Water Wait

Photo credit to Alessandro Beltrame/AGB Studio Video, NY Times

Photo credit: Alessandro Beltrame/AGB Studio Video, NY Times

 The natural temps are near-perfect, there are no light effects to compromise the integrity, and the gentle rocking of the current keeps the lees (yeast particles) moving through the wine. And if you’re Charlie the Tuna, you’d have a veritable pirate’s booty for your drinking pleasure. Cellaring wine under the sea is becoming the new frontier. Since 2007, Winemakers from Spain, Italy, Greece and France have been sinking their vintage lots.

 In 2009, Piero Lugano had to find a creative solution to the lack of storage space for 6,500 bottles of his 2008  Bisson Abissi Prosecco. At a depth of about 200 feet, his bottles remained in non-corrosive stainless steel cages for 13 months ~ great care was taken to ensure that nothing about the process was harmful to the environment. What they found was that the wine was beautifully aged. Since the bottles were surrounded by water, obviously no air could penetrate the corks and compromise the wine inside.

 According to Recipeidol.comMira Winery in Napa this past spring underwent a test run of the underwater cellaring process. They took 48 bottles of their 2009 Cabernet Sauvignon and submerged them in the Charleston Harbor in S. Carolina. Registering a temp of 51 degrees, they were left to age for 3 months; and have just broken the surface to be tested. So far, the reviews of the first attempt are quite promising.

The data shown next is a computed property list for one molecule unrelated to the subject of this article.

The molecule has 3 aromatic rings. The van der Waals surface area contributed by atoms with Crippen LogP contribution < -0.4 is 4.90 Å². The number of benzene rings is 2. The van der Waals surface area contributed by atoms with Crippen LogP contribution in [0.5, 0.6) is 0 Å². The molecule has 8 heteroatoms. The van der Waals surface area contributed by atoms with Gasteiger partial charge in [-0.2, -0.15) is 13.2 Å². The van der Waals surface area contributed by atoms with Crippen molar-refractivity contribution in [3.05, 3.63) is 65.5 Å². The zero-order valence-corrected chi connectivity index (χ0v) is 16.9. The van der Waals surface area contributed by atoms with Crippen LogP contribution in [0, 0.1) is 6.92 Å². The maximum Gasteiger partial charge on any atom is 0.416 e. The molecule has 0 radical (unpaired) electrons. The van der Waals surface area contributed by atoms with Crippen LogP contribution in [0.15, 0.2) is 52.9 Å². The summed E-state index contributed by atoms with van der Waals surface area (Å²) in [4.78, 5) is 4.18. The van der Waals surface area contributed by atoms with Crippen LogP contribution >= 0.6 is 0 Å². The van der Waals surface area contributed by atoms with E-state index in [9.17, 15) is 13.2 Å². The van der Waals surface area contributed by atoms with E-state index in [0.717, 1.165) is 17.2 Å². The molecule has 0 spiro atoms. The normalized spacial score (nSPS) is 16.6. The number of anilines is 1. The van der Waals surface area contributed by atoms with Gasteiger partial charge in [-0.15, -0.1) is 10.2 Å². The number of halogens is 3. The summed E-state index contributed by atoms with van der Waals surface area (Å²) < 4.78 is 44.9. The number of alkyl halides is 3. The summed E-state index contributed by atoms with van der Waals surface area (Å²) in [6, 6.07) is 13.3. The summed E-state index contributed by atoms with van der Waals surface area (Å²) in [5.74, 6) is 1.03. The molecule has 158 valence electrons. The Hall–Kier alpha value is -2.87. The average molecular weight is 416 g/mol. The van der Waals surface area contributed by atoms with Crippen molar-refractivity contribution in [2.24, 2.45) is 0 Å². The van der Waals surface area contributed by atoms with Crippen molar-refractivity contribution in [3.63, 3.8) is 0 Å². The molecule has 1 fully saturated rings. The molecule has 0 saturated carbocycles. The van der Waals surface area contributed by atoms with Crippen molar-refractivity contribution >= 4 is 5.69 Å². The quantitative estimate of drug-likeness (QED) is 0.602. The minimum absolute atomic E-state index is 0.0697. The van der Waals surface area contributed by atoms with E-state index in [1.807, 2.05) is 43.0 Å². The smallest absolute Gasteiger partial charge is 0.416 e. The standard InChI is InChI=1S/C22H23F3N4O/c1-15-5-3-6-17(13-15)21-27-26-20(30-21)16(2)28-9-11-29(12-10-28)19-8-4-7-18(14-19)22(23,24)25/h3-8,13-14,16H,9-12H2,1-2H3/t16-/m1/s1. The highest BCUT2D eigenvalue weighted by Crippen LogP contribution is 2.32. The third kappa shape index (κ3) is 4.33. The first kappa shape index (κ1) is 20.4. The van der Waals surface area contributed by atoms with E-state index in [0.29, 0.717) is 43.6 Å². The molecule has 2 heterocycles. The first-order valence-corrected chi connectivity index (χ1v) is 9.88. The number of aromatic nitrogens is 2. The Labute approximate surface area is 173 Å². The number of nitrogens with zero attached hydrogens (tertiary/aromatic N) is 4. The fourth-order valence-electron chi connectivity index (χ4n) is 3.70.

Yet it seems a fairly expensive propositon, unless your winery is close to a large body water, and a large body of water that is in no danger of freezing, like Lake Erie. The hit- or-miss nature of winter weather might be why, in Ohio, not much experimentation is yet being done with water cellaring. Still, it could be something worth exploring even with the natural limitations.

 In theory, it sounds like a great way to cellar. But the question remains: Will it be a process that will ultimately increase the price point for the consumer? And does it make the wine that much better that the consumer will  want to continue paying once the barnacles are brushed from the novelty?

In what I’ve read so far, the benefits seem good but still fairly general. There a plentiful tales of wines lost at sea garnering high prices at auction; but is that because it’s been cellared in sea water or because of the rarity of the bottle and the history behind it?  

It’ll be interesting to see where this will go; perhaps water cellaring will become the gold standard. There’s no doubt that as more and more wineries continue to produce great wines, storage space may be at a premium. 

Hmmm, maybe I should get that diver’s certification after all.


©TheWineStudent, 2013




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